Crackdown on boy racers treating Cirencester like ‘Grand Prix circuit’

A CRACKDOWN on noisy boy racers accused of treating Cirencester like a Grand Prix circuit has been welcomed.

A dispersal order was put in place over the weekend which allowed police to direct groups of two or more to leave the Love Lane area for 24 hours if they believed their behaviour was likely to result in members of the public being harassed, alarmed or distressed.

Failure to comply would be a criminal offence.

The dispersal order, issued under section 34 the Anti-social Behaviour, Crime and Policing Act 2014, was deemed a success after no one was seen in the area.

Wilts and Gloucestershire Standard: Love Lane Industrial EstateLove Lane Industrial Estate

A spokesperson for Gloucestershire police said: “Police are continuing to patrol the area and liaise with businesses to help minimise anti-social behaviour in the Love Lane area.

“Other work may include the re-introduction of another dispersal order.”

There have been a number of incidents of loud cars disturbing residents late at night in recent months.

In January, the new Spratsgate Lane roundabout was damaged by cars driving over it, while in April modified cars were spotted doing doughnuts on the Wickes car park.

READ MORE: ‘Mindless’ joyriders damage new Cirencester roundabout

Wilts and Gloucestershire Standard: Damage caused to the Spratsgate Lane roundabout in JanuaryDamage caused to the Spratsgate Lane roundabout in January

On May 21 between 75 and 100 cars congregated on Love Lane. Police officers dispersed the group without the need for arrests or confiscating vehicles.

Jill Rixon, who lives on nearby Oaklands, welcomed the police action.

“There’s been a lot of people complaining,” she said.

“It echoes around at nighttime. You can hear the scream of the tyres.

“They are upsetting young families, older people, pets and causing a nuisance to everybody.

“It’s a danger. There are bystanders who could be seriously injured.

“They are going to kill somebody if not themselves.

“I don’t want to be a killjoy but they are treating our town like a Grand Prix circuit and that’s totally unacceptable.

“It’s a shame they can’t find somewhere to go, a racetrack that can take them.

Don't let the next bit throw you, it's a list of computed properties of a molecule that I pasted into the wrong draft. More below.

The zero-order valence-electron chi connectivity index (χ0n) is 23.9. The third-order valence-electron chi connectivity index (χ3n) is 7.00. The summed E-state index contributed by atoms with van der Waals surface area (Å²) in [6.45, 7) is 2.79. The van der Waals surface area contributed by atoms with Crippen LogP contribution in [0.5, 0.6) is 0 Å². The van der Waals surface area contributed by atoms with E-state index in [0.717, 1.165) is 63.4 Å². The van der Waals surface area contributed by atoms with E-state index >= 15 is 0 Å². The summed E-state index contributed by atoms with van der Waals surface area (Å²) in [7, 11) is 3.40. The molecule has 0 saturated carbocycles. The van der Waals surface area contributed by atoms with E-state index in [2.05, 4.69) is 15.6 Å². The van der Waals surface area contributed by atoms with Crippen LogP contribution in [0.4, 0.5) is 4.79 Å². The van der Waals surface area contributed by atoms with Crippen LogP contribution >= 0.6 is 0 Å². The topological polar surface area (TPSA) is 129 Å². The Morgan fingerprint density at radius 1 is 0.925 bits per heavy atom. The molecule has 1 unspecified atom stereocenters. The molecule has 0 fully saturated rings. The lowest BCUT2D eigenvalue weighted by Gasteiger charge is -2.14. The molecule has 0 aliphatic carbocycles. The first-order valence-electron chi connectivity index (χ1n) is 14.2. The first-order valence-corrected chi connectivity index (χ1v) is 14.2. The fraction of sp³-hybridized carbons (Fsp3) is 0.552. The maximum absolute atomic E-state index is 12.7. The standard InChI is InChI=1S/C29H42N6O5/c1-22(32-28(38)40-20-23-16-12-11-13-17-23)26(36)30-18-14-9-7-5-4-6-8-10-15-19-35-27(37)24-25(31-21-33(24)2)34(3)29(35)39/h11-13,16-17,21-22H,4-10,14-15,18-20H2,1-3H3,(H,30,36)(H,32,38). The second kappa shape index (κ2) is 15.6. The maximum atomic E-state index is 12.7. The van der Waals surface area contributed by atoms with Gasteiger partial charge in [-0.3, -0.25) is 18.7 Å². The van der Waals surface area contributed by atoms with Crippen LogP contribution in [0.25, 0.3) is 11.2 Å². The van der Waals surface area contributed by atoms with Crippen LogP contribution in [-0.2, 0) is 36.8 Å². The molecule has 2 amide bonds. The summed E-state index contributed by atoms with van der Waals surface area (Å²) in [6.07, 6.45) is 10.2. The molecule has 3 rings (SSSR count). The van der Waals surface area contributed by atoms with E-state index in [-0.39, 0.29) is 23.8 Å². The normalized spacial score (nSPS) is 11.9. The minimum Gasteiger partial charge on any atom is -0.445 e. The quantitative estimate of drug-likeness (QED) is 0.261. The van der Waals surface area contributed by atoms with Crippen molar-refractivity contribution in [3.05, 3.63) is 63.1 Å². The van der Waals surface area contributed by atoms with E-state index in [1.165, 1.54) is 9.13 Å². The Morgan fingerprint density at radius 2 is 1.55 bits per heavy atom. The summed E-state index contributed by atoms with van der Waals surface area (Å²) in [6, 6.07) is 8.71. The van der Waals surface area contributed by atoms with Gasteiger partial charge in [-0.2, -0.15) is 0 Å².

“I think the police are trying to get on top of it. They are trying to sort it out.

“I would like to see one of the cars confiscated, that would teach them all a lesson. The only way is to take their toys away.”

Ray Brassington, who is Cotswold District Council’s representative on the Gloucestershire Police and Crime Panel, said he had been liaising with police and hoped the dispersal order would deter further problems.

He said: “The noise from engines being revved and tyres screeching can be heard over a large area.”

Asked about the powers they had to tackle this kind of behaviour when a dispersal order was not in place, a spokesperson for Gloucestershire Police said: “Police have a number of powers to help them manage issues of Anti-Social Behaviour related to driving.

“One used to assist with dispersing individuals is Section 59 of the Police Reform Act 2002. This relates to driving in an anti-social manner and means that an individual is required to provide their name and address when asked by an officer. Refusal could lead to their arrest.

“Police can also give a Section 59 warning to drivers if they breach the Road Traffic Act 1988. This relates to careless and inconsiderate driving which is causing, or is likely to cause alarm, distress or annoyance to members of the public.

“This behaviour has to happen on two occasions for the warning to be given. The vehicle can be confiscated if the person ignores the warning and continues to act in the same way.”

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